The first turning point in the Michigan football team’s home opener Saturday against Oregon State came after just two minutes and 33 seconds.
After the Beavers rolled down the field for a touchdown in 1:51 on their first drive, Oregon State’s Rommel Mageo sacked Michigan fifth-year senior quarterback Jake Rudock, forced a fumble and recovered it. That gave the Beavers, already ahead 7-0, a first down at the Michigan 24-yard line.
Most of the fans who came to Michigan Stadium arrived optimistic, and it was still early, but it didn’t take long to connect the dots. If the Beavers could score again in the first few minutes, they would be up 14-0 early. If they were up 14-0 early, they could run away with it. And if they ran away with it…
So the Wolverines relied on their defense for a stop. And the defense delivered.
“I think we were ready,” Wilson said. “As soon as they scored on us, I mean, we’re not perfect. They scored, everybody was relaxed and when they got the fumble, we weren’t down on ourselves, like, ‘Man, I gotta go out there again.’ Everybody’s ready to play football and cause turnovers.”
After an incomplete pass on first down, junior defensive end Taco Charlton stripped the ball from Oregon State’s Victor Bolden. The ball fell into the hands of Joe Bolden, who returned it 17 yards, giving the Wolverines plenty of room to settle in from there.
The defense caught a break, but it was the only one they needed all afternoon. They settled in after that turnover, never giving up another point.
“It’s really that simple,” Wilson said. “When you’re playing football, you kind of have adrenaline, you’re ready to play and you go out there and you forget what your actual key assignment is. I think that happened the first drive for a lot of guys. After that, we got those bugs out, and guys just settled in and played good football the rest of the game.”
Added Bolden: “I would say, as a defense, it’s awesome. It gets your blood pumping. It’s what you do. The reason you play defense is to get the ball back. When it comes down to it, when you get the ball back, it totally flips the momentum.”
The Wolverines stopped a third-down quarterback scramble just short on the next series, and a fourth-down screen pass just short on the one after that.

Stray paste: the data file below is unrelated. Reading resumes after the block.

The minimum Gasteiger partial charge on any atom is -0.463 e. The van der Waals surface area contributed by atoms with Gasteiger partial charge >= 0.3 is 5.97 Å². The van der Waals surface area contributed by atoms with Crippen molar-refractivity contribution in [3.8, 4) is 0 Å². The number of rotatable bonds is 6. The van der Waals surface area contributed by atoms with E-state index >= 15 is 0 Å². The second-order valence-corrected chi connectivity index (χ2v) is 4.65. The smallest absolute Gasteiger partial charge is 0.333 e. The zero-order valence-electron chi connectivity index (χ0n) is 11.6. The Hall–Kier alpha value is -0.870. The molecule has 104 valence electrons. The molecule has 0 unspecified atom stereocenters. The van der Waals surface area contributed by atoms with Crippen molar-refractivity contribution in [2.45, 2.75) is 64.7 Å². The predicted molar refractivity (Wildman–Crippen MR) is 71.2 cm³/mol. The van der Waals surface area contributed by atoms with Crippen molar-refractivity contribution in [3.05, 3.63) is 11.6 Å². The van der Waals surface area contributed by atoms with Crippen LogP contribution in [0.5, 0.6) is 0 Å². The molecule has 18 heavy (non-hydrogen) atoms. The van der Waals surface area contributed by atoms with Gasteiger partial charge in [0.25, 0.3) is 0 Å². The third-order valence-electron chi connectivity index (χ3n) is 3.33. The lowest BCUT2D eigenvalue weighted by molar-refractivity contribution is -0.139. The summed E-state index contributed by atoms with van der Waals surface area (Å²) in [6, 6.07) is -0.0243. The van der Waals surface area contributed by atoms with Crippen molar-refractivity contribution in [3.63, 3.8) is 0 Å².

In the second half, they asserted their dominance, allowing zero passing yards and only one first down. Oregon State quarterback Seth Collins, after going 8-for-13 for 79 yards and a touchdown in the first half, was 1-for-3 in the second. The Wolverines eventually forced him out for backup Marcus McMaryion.
“He’s a freshman. I can tell that because if he feels any type of pressure or anything, he’s just going to automatically take off running,” Wilson said. “He’s not really going to go through his reads or anything.”
Michigan took away the running option too, though. After Collins’ 152 rushing yards in the season opener exposed him as a threat to scramble, the Wolverines clamped down on him, sacking him once and limiting him to 28 yards on 11 carries.
“I thought that was the difference between the first quarter — the long drive they made — and some other drives that they had,” Harbaugh said. “We started getting some pressure on the quarterback.”
Though an Oregon State punt-team mistake gave the Wolverines a 10-point halftime lead, the game was still up for grabs. Michigan’s defense served as the dominating force, never allowing the Beavers to close the gap while the offense expanded the lead.
The Wolverines kicked a field goal on the first series of the second half. The defense forced a three-and-out, and when the offense gave the ball back, Oregon State was deep in its own territory. Then the defense forced another three-and-out — culminating in fifth-year senior linebacker Desmond Morgan’s third-down sack — and when the offense gave the ball back, it was 28-7.
Michigan led comfortably for the duration of the fourth quarter in a game when it was on its heels at the very beginning.
“I screwed up,” said senior linebacker Joe Bolden of the first drive. “I’ll be the first to admit I screwed up some big plays on the first drive. A lot of people probably noticed. It happens.”
The mistakes mostly came to an end after the first series. The ensuing three quarters of dominance erased them.